The standards committee will be sitting for a week in San Francisco and has 15 proposals to consider.
Two industry bodies will be presenting views of how the standard should be set: the Wi-Mesh Alliance made up of Nortel, Philips and others, and SEEMesh (Simple, Efficient and Extensible Mesh) backed by Intel, Nokia and Motorola.
"The ever expanding proliferation of wireless devices and communication services has made the development of a worldwide standard for mesh wireless Lans critical to their future success," said Mark Whitton, vice president of wireless solutions at Nortel.
"Wireless users expect secure seamless access anywhere, anytime, and the new standard proposed by the Wi-Mesh Alliance is designed to enable mesh wireless Lans to meet those expectations as wireless communications continue to evolve.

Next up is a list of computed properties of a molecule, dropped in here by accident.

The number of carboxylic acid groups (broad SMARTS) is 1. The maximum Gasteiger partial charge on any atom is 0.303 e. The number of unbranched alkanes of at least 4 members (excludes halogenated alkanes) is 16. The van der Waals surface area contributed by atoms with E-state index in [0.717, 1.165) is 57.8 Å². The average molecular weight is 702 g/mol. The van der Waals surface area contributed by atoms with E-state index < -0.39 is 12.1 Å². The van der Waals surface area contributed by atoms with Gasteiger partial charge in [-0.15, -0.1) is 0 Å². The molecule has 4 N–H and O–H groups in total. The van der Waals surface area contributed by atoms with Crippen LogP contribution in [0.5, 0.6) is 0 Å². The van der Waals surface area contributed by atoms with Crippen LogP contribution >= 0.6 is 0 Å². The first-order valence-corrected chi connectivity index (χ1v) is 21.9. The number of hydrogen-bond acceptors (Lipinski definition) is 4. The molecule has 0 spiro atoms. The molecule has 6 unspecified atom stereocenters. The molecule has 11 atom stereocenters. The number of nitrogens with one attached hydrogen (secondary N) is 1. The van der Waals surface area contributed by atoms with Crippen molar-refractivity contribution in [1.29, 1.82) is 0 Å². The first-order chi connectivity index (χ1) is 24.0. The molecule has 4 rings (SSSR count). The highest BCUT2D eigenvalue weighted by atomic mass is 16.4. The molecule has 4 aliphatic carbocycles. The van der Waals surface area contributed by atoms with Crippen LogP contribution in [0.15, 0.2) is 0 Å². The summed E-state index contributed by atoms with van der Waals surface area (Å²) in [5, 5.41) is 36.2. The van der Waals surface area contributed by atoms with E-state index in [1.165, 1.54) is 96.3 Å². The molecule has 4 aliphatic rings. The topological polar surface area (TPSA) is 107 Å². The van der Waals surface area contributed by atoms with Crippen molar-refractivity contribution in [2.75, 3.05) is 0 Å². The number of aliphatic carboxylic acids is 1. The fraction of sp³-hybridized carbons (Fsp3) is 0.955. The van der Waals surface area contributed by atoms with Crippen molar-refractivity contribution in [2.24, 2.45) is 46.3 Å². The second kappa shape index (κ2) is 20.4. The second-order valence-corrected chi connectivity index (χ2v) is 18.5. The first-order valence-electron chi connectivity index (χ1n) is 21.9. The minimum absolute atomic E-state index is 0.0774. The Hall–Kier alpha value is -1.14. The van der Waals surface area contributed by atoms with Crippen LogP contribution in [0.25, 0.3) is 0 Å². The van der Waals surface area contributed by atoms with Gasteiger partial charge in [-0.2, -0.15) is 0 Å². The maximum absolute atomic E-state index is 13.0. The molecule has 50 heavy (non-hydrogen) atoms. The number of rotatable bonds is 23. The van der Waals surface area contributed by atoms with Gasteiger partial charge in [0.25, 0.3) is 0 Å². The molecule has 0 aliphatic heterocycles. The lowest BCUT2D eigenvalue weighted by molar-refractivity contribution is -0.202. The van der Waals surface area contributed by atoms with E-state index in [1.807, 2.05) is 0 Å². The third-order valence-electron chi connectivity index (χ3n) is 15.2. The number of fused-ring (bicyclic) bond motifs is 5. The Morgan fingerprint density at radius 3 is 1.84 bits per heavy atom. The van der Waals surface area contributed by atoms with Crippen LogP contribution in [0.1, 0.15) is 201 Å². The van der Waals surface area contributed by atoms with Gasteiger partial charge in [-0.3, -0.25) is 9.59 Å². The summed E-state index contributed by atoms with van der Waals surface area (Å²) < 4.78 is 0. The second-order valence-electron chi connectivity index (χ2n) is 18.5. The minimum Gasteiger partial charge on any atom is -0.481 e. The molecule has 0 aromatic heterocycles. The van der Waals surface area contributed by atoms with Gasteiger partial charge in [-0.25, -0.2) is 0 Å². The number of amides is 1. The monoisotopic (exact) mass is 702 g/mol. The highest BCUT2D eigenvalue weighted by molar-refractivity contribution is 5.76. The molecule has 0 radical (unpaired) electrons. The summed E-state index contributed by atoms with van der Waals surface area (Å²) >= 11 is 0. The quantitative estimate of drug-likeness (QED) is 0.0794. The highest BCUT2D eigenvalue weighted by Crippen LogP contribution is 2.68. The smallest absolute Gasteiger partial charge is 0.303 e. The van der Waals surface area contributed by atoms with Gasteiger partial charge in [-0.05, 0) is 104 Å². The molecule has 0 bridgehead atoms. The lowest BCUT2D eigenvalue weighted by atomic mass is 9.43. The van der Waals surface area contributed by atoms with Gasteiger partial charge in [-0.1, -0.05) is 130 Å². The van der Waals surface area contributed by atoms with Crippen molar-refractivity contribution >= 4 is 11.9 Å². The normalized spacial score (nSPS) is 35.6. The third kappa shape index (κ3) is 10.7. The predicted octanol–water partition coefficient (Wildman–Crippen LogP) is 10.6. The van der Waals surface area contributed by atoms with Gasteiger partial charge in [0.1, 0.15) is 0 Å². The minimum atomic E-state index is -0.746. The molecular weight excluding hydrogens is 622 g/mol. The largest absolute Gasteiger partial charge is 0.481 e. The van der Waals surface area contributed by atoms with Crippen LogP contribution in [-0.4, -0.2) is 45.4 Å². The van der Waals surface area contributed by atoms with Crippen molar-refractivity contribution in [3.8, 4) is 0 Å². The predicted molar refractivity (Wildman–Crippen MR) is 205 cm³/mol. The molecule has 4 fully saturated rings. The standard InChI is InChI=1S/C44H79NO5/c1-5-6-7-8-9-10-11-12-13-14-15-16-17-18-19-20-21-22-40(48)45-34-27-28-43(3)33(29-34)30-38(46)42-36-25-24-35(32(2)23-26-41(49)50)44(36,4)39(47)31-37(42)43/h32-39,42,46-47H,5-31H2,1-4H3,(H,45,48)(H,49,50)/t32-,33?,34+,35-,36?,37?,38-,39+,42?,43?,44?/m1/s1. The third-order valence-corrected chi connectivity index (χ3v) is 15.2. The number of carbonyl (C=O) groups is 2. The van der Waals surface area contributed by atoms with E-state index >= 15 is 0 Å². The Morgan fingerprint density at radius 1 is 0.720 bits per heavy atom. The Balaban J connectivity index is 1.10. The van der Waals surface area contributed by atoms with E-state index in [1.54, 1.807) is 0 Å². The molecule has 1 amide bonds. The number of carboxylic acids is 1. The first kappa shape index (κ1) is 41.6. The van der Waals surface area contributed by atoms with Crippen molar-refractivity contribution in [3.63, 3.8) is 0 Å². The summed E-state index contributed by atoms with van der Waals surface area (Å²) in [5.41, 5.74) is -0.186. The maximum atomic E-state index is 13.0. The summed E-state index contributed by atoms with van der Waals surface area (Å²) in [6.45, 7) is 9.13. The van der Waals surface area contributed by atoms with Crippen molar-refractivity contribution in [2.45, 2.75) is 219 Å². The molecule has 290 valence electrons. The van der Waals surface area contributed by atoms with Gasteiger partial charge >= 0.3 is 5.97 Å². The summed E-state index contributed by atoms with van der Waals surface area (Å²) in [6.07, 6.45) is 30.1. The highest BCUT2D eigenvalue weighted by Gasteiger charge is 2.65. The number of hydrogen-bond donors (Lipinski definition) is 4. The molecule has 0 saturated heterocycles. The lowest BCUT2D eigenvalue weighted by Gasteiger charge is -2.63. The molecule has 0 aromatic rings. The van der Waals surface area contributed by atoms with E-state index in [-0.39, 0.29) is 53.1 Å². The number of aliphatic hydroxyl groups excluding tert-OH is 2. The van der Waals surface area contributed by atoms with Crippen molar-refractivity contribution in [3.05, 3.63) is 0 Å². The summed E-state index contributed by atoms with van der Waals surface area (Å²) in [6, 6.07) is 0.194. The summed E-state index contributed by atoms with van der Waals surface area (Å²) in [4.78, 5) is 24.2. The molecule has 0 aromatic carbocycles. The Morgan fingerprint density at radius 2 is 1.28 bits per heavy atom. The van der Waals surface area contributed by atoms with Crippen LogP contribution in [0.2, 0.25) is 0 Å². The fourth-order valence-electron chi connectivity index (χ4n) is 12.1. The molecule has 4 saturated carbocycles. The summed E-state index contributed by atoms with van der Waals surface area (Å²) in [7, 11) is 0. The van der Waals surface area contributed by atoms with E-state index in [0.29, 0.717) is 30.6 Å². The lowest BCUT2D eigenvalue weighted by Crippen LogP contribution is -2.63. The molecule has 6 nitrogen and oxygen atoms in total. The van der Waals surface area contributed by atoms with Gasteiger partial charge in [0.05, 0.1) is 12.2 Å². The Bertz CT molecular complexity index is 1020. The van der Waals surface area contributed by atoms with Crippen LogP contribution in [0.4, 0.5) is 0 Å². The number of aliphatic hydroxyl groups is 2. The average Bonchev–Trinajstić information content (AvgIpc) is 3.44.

"Nortel has worked closely with the Wi-Mesh Alliance to develop the new standard by contributing the best of its global experience and leadership in deploying mesh networks."
Wi-Mesh is designed to extend the reach of Wi-Fi networks indoors and outdoors over long distances by letting multiple access points carry each others' traffic.
While Wi-Fi hotspots need a direct connection to the internet, mesh networks pass the data request on until a network connection is found.
The IEEE will also have to consider how to integrate other complementary and associated standards such as Wi-Max and 802.11n into its Wi-Mesh specifications.
RISC OS 5 to form the basis of RISC OS Open after Castle Technology sells to RISC OS Developments
A smartphone maker fiddling its benchmarking scores? That's unusual, isn't it?
'We are making good progress on 10nm,' claims Intel
Engineer calculates that Chengdu's plan to replace streetlights with artificial moonlight would cost $100bn